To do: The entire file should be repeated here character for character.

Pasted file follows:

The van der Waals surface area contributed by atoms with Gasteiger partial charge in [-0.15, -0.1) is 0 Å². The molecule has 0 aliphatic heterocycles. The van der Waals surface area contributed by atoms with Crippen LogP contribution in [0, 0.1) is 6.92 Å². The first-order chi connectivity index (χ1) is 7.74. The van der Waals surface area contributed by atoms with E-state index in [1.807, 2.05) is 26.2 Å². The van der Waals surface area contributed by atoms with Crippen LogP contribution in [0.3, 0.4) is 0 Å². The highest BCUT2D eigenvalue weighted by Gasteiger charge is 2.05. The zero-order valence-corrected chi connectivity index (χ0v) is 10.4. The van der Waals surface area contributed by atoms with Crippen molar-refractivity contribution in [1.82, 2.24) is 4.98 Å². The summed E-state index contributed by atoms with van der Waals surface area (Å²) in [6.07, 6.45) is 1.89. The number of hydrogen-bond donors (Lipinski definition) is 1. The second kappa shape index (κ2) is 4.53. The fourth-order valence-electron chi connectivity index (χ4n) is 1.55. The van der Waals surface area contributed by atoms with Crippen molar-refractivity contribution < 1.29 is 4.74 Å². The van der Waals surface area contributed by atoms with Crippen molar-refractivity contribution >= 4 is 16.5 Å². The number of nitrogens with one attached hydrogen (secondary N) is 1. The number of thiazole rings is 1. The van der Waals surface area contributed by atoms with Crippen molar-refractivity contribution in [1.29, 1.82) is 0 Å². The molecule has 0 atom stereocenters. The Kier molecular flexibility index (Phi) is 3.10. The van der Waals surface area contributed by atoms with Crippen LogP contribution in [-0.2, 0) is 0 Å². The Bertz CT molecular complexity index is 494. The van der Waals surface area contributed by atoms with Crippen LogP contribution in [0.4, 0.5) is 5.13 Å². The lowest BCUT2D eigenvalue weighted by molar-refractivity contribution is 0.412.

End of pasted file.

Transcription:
The van der Waals surface area contributed by atoms with Gasteiger partial charge in [-0.15, -0.1) is 0 Å². The molecule has 0 aliphatic heterocycles. The van der Waals surface area contributed by atoms with Crippen LogP contribution in [0, 0.1) is 6.92 Å². The first-order chi connectivity index (χ1) is 7.74. The van der Waals surface area contributed by atoms with E-state index in [1.807, 2.05) is 26.2 Å². The van der Waals surface area contributed by atoms with Crippen LogP contribution in [0.3, 0.4) is 0 Å². The highest BCUT2D eigenvalue weighted by Gasteiger charge is 2.05. The zero-order valence-corrected chi connectivity index (χ0v) is 10.4. The van der Waals surface area contributed by atoms with Crippen molar-refractivity contribution in [1.82, 2.24) is 4.98 Å². The summed E-state index contributed by atoms with van der Waals surface area (Å²) in [6.07, 6.45) is 1.89. The number of hydrogen-bond donors (Lipinski definition) is 1. The second kappa shape index (κ2) is 4.53. The fourth-order valence-electron chi connectivity index (χ4n) is 1.55. The van der Waals surface area contributed by atoms with Crippen molar-refractivity contribution < 1.29 is 4.74 Å². The van der Waals surface area contributed by atoms with Crippen molar-refractivity contribution >= 4 is 16.5 Å². The number of nitrogens with one attached hydrogen (secondary N) is 1. The number of thiazole rings is 1. The van der Waals surface area contributed by atoms with Crippen molar-refractivity contribution in [1.29, 1.82) is 0 Å². The molecule has 0 atom stereocenters. The Kier molecular flexibility index (Phi) is 3.10. The van der Waals surface area contributed by atoms with Crippen LogP contribution in [-0.2, 0) is 0 Å². The Bertz CT molecular complexity index is 494. The van der Waals surface area contributed by atoms with Crippen LogP contribution in [0.4, 0.5) is 5.13 Å². The lowest BCUT2D eigenvalue weighted by molar-refractivity contribution is 0.412.